A little spin goes too far in a pandemic

Pandemics require two things: The efficient administering of effective vaccines, and truth.

I need reassurance that the country is receiving both.

The first is the only way we achieve herd immunity without the need for large funeral pyres. The second is vital to maintain public confidence and faith that the Government will get the job done.

Weeks before New Zealand Herald columnist Matthew Hooton wrote his column last Thursday suggesting the supply of vaccine was running out, I had that niggly journalistic sensation in my scalp that there were things we (the public) were not being told. Continue reading “A little spin goes too far in a pandemic”

A four-letter word spells trouble for media

New hate speech laws are heading our way and we may have grounds to dislike them. In fact, we might hate them.

Communication Minister Kris Faafoi has provided Cabinet with an indication of what we can expect in legislation that was flagged following the Christchurch mosque attacks. We will see legislation that seeks to change the incitement provisions of the Human Rights Act and make incitement a criminal offence under the Crimes Act.

The thinking in Faafoi’s 11-page Cabinet paper parallels some of the thinking in proposed British legislation that is considerably more wide ranging. The UK Bill attempts to regulate harmful digital communications in way that far outstrips our own laws in that area by imposing on the likes of Facebook and Twitter a ‘duty of care’. Continue reading “A four-letter word spells trouble for media”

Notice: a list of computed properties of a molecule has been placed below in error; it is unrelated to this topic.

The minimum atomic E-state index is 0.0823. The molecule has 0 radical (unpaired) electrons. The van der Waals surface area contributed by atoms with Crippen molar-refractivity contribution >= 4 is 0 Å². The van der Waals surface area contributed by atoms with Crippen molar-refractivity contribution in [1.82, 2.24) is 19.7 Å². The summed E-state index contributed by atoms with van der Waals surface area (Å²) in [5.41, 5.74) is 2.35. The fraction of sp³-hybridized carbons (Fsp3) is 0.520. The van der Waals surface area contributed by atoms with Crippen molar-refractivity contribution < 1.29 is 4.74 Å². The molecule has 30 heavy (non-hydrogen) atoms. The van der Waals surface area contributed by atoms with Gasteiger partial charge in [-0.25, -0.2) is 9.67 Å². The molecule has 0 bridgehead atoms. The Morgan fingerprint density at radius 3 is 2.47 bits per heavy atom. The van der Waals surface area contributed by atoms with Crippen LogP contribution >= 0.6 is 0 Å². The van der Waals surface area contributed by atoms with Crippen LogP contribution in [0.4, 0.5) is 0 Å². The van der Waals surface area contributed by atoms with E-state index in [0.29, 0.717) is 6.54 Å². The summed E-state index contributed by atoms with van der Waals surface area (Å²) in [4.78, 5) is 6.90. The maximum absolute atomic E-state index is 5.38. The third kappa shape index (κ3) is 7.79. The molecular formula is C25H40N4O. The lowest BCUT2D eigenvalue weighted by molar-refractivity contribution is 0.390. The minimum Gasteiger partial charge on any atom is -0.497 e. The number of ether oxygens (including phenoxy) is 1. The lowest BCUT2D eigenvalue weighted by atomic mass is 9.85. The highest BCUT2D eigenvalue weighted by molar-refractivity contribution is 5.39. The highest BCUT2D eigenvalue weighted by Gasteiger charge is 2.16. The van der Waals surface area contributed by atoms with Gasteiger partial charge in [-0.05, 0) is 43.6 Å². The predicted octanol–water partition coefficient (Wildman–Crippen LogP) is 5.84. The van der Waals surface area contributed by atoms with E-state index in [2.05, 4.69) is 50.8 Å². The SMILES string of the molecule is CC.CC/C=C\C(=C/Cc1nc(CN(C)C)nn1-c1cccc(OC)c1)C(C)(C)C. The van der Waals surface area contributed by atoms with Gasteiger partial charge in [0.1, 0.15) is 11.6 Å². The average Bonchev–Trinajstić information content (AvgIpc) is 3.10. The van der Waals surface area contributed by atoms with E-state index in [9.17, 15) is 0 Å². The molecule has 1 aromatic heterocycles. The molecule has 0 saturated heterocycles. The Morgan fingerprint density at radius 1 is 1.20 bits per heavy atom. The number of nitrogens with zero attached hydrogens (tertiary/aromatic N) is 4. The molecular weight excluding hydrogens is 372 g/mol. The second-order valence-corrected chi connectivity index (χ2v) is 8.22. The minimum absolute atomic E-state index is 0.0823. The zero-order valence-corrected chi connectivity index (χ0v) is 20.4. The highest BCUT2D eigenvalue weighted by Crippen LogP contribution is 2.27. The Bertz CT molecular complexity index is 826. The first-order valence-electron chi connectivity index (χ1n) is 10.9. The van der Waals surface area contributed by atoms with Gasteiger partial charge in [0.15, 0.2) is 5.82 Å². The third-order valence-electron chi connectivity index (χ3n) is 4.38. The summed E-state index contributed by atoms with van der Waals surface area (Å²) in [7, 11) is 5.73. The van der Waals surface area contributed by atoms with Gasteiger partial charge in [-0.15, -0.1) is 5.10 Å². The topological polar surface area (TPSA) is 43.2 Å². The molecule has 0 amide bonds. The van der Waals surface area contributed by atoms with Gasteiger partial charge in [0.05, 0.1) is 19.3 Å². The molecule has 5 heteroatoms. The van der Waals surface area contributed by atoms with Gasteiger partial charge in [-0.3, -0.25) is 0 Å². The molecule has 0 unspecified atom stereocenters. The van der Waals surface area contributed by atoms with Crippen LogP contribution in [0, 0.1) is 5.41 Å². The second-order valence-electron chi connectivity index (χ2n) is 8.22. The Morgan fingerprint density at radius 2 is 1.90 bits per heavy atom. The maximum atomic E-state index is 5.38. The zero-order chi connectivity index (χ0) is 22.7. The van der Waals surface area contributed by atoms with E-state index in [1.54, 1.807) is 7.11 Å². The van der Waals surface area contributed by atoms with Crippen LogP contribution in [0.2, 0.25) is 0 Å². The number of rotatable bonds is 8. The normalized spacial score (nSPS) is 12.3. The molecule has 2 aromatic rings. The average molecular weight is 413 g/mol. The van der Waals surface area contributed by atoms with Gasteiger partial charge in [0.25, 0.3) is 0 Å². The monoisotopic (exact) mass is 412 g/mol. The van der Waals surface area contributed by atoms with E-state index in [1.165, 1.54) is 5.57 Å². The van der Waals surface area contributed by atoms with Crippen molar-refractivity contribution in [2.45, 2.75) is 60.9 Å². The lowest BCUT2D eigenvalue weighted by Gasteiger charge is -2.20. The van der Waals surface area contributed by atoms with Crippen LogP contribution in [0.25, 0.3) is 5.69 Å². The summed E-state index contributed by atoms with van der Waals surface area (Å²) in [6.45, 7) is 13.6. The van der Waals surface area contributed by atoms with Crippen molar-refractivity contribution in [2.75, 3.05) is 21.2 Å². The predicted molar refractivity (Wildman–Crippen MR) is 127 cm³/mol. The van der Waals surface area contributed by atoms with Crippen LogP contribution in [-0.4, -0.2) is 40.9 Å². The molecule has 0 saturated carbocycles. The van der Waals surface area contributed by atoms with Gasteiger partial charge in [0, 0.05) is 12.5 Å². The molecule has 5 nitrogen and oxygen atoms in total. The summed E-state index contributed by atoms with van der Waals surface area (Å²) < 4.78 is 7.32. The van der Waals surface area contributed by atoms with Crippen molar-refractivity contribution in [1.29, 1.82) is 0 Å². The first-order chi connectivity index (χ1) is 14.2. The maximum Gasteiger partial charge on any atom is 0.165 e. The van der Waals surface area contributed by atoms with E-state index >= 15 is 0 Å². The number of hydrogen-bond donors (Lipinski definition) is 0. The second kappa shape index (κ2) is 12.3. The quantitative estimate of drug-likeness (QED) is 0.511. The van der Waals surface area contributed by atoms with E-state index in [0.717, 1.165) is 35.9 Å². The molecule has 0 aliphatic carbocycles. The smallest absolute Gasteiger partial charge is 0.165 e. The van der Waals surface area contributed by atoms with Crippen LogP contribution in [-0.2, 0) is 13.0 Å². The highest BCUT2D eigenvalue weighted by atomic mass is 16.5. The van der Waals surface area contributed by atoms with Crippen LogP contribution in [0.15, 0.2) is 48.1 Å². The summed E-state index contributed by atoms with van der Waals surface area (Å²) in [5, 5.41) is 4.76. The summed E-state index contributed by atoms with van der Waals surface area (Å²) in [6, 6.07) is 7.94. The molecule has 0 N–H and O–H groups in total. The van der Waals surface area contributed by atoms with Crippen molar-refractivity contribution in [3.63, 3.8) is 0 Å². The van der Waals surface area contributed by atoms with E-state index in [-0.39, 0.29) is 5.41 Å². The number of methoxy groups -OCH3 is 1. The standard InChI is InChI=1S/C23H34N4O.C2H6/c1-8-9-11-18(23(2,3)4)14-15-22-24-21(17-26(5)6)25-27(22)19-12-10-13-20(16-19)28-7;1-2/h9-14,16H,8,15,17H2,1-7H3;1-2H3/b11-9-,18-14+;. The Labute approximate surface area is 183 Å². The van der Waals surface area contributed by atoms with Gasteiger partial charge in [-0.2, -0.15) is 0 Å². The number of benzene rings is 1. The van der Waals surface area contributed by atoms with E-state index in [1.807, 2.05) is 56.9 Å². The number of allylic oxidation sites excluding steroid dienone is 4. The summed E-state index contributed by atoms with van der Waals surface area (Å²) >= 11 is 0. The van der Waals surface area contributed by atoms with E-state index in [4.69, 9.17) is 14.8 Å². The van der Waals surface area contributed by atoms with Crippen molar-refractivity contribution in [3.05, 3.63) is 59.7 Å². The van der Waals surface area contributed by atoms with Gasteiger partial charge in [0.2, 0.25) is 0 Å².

Double fault by tennis superstar Naomi Osaka

 

Tennis superstar Naomi Osaka has put the ball over the line again with her refusal to “do any press” at the French Open.

What she couched as support for mental health is, in fact, a grandiose gesture that suggests the 23-year-old is getting too big for her Nike Air Zoom GP Turbos.

“I’m writing this to say I’m not going to do any press during Roland Garros,” said Osaka in a statement posted to her social media accounts. “I’ve often felt that people have no regard for athletes’ mental health and this rings true whenever I see a press conference or partake in one. We are often sat there and asked questions that we’ve been asked multiple times before or asked questions that bring doubt into our minds and I’m just not going to subject myself to people that doubt me.” Continue reading “Double fault by tennis superstar Naomi Osaka”

Ego poisons radio’s culture

Commercial radio really must stop feeding the Ego Monster.

By over-inflating the self-worth of some of their employees, the broadcasters create risks for the public, toxic environments, and rods for their own backs.

The problem is not limited to radio hosts, although they are the most obvious manifestation of the abnormality. It affects executives and, indeed, anyone in the organisation who buys into the belief that they are personally contributing to success in the latest audience ratings. Continue reading “Ego poisons radio’s culture”